75 gal schooling display tank, seeking ideas for more color and better cohesion - The Planted Tank Forum
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post #1 of 15 (permalink) Old 09-29-2015, 04:55 AM Thread Starter
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75 gal schooling display tank, seeking ideas for more color and better cohesion

I'm pretty new to a display tank and recently upgraded to a 75 gal planted tank, bought specific to house a tight school or perhaps schools of fish. The 20 gallon previous created what I felt an unnatural and somewhat stressed schooling behavior which the 75 has really solved.
Unsure if my fish numbers per species are ideal for schooling or even if there is any space to spare for more.

It has:
-20 Rummynose tetras that school well at times. Would more help?
-12 neons, loosely school along the bottom. Unsure if more will allow for a more impressive school midwater rather than the bottom?
-8 black neons, unsure why I added them but they school impressively but somewhat drab in color with all the Rummies.

I'd like to add more color without making a mess if that makes sense. I don't know if I can add yet another school of say serpaes or another red fish species without adding too much confusion and loss of cohesion between separate schooling species? I'm new to this and don't want a dogs breakfast!

And have no idea what kind of numbers I can add to this tank. It's well planted but with an Aquaclear 110. Considering exchanging for a cannister filter if it makes a difference.

I don't have a "predator" as I'm unsure what would be ideal that won't end up harassing/gulping the tetras. I had been considering a pair of GBRs but heard they can be nippy and the ones I've seen aren't incredibly colorful. Not ready for discus. While I 'need' more color I'd prefer the school be the center piece if this makes sense. Meaning a discus would steal the show!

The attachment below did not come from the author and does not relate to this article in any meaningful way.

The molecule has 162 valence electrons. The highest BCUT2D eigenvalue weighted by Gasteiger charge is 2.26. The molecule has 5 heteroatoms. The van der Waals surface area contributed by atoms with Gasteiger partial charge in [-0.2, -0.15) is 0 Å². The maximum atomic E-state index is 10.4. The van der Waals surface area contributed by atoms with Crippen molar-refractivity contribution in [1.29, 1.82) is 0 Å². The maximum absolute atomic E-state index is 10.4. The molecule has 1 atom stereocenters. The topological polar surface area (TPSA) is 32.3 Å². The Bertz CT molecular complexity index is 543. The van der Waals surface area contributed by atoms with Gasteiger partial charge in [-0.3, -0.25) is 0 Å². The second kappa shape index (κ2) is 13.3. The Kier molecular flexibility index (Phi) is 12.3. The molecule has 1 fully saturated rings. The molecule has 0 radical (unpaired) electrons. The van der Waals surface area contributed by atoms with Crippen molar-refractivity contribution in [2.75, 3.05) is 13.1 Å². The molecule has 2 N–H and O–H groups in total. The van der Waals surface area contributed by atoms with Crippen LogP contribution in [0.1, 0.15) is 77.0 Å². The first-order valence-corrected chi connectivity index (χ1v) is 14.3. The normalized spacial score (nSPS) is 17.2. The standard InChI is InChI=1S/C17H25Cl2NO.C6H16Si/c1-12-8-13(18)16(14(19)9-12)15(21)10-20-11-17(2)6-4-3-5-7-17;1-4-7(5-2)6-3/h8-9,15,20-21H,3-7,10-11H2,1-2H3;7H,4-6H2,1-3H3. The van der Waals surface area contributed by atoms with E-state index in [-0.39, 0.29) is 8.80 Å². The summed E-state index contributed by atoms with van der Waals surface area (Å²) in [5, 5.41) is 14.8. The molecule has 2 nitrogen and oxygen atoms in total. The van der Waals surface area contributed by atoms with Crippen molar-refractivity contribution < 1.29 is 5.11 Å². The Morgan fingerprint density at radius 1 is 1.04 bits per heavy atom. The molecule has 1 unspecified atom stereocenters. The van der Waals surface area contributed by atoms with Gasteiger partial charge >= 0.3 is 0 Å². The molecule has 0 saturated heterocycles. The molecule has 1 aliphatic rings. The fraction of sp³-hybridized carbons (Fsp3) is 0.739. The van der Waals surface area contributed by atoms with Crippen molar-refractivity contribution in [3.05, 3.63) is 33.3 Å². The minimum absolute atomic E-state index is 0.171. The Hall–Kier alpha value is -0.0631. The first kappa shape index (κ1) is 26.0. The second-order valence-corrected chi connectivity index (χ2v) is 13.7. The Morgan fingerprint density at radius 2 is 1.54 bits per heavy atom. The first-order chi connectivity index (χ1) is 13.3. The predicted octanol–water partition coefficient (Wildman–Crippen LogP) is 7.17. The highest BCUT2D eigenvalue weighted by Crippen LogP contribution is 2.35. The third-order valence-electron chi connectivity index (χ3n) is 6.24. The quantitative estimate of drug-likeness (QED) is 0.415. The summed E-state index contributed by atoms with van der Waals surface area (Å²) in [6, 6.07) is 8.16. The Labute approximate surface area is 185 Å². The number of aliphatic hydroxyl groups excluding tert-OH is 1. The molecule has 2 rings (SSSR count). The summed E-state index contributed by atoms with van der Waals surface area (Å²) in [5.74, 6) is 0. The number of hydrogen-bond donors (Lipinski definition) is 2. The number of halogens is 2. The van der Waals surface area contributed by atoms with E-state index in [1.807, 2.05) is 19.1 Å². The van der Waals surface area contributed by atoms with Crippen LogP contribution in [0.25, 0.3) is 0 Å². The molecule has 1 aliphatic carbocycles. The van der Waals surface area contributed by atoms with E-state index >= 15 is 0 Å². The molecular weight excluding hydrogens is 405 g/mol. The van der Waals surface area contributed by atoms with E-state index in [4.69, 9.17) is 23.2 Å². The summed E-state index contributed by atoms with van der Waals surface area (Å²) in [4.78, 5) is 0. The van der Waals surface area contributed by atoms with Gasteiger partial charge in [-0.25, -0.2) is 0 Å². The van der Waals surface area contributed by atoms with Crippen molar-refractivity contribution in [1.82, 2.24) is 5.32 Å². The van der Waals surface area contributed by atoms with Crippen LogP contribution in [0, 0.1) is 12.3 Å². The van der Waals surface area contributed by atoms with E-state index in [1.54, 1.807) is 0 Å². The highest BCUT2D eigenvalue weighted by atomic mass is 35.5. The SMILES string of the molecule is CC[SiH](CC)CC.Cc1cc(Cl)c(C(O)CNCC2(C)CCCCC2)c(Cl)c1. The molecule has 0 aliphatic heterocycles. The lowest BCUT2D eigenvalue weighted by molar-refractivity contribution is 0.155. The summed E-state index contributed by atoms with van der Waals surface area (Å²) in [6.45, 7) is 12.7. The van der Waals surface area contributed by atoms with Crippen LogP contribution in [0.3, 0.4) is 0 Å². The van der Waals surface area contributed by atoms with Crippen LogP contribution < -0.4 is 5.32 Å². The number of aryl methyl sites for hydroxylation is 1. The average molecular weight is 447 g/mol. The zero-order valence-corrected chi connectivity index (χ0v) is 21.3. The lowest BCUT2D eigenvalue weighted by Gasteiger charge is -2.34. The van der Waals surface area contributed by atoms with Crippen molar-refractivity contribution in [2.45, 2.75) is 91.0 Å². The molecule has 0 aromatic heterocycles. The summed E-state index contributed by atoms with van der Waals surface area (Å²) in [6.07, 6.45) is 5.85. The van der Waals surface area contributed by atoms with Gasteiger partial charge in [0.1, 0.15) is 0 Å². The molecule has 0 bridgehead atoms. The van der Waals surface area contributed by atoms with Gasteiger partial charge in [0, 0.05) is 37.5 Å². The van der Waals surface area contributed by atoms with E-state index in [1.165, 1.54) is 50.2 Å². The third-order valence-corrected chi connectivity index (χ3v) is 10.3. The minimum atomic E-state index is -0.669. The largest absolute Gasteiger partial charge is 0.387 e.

Any suggestions greatly appreciated! Thanks.
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post #2 of 15 (permalink) Old 09-29-2015, 05:40 AM
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Fear is what makes fish school. You would need a larger fish to create that fear.
Adult Ram are large enough to eat Neon's so not the best idea. This is where your fish people can help better. I do tiny fish only so not experienced/w larger ones.
But I think a dwarf Gourami might fit the picture. Check them carefully though because a couple of kinds of them have know health issues.
The biggest part of that whole issue is that most all fish normally live in a school.
So help from fish people on which can get along well with only one or a pair of them is the key to your answer. That and the size of it of course.

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post #3 of 15 (permalink) Old 09-29-2015, 11:47 AM
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Denison barbs are community fish that get large and may be enough to scare your fish. I say this with a big MAY. My Denison barbs actually hang out with the rest of my fish in one giant ball of fish. My largest one is probably around 4". They are extremely colorful, so they may be a good addition anyway. I tried snapping some photos on my last update.